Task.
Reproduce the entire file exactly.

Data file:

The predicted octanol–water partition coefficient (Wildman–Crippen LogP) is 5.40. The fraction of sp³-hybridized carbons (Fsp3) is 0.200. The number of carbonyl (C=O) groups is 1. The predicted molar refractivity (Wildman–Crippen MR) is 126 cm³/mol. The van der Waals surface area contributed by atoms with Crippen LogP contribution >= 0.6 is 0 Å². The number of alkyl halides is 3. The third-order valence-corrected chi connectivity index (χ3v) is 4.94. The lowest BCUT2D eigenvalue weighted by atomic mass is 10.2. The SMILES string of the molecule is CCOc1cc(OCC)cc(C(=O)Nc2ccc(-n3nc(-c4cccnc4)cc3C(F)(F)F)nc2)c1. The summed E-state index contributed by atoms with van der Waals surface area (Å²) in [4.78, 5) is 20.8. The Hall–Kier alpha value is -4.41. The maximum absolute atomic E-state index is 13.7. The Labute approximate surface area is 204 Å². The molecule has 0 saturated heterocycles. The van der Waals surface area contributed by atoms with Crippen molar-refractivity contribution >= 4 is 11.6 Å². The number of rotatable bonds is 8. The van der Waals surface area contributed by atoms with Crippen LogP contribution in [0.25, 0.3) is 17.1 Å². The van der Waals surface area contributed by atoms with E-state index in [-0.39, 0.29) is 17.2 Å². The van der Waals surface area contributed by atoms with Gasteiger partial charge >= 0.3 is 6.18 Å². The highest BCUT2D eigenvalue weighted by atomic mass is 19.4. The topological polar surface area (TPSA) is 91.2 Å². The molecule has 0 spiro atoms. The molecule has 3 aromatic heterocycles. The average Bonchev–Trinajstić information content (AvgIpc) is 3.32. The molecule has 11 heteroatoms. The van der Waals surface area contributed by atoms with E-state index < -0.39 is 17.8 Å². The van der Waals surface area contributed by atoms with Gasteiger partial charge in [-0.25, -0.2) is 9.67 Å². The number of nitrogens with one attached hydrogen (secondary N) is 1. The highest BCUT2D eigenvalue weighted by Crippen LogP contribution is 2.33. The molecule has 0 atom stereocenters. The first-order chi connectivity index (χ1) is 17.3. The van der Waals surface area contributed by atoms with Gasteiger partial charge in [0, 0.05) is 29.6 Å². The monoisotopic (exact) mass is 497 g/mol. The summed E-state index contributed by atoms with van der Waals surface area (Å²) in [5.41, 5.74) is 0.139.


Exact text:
The predicted octanol–water partition coefficient (Wildman–Crippen LogP) is 5.40. The fraction of sp³-hybridized carbons (Fsp3) is 0.200. The number of carbonyl (C=O) groups is 1. The predicted molar refractivity (Wildman–Crippen MR) is 126 cm³/mol. The van der Waals surface area contributed by atoms with Crippen LogP contribution >= 0.6 is 0 Å². The number of alkyl halides is 3. The third-order valence-corrected chi connectivity index (χ3v) is 4.94. The lowest BCUT2D eigenvalue weighted by atomic mass is 10.2. The SMILES string of the molecule is CCOc1cc(OCC)cc(C(=O)Nc2ccc(-n3nc(-c4cccnc4)cc3C(F)(F)F)nc2)c1. The summed E-state index contributed by atoms with van der Waals surface area (Å²) in [4.78, 5) is 20.8. The Hall–Kier alpha value is -4.41. The maximum absolute atomic E-state index is 13.7. The Labute approximate surface area is 204 Å². The molecule has 0 saturated heterocycles. The van der Waals surface area contributed by atoms with Crippen molar-refractivity contribution >= 4 is 11.6 Å². The number of rotatable bonds is 8. The van der Waals surface area contributed by atoms with Crippen LogP contribution in [0.25, 0.3) is 17.1 Å². The van der Waals surface area contributed by atoms with E-state index in [-0.39, 0.29) is 17.2 Å². The van der Waals surface area contributed by atoms with Gasteiger partial charge >= 0.3 is 6.18 Å². The highest BCUT2D eigenvalue weighted by atomic mass is 19.4. The topological polar surface area (TPSA) is 91.2 Å². The molecule has 0 spiro atoms. The molecule has 3 aromatic heterocycles. The average Bonchev–Trinajstić information content (AvgIpc) is 3.32. The molecule has 11 heteroatoms. The van der Waals surface area contributed by atoms with E-state index < -0.39 is 17.8 Å². The van der Waals surface area contributed by atoms with Gasteiger partial charge in [-0.25, -0.2) is 9.67 Å². The number of nitrogens with one attached hydrogen (secondary N) is 1. The highest BCUT2D eigenvalue weighted by Crippen LogP contribution is 2.33. The molecule has 0 atom stereocenters. The first-order chi connectivity index (χ1) is 17.3. The van der Waals surface area contributed by atoms with Gasteiger partial charge in [0, 0.05) is 29.6 Å². The monoisotopic (exact) mass is 497 g/mol. The summed E-state index contributed by atoms with van der Waals surface area (Å²) in [5.41, 5.74) is 0.139.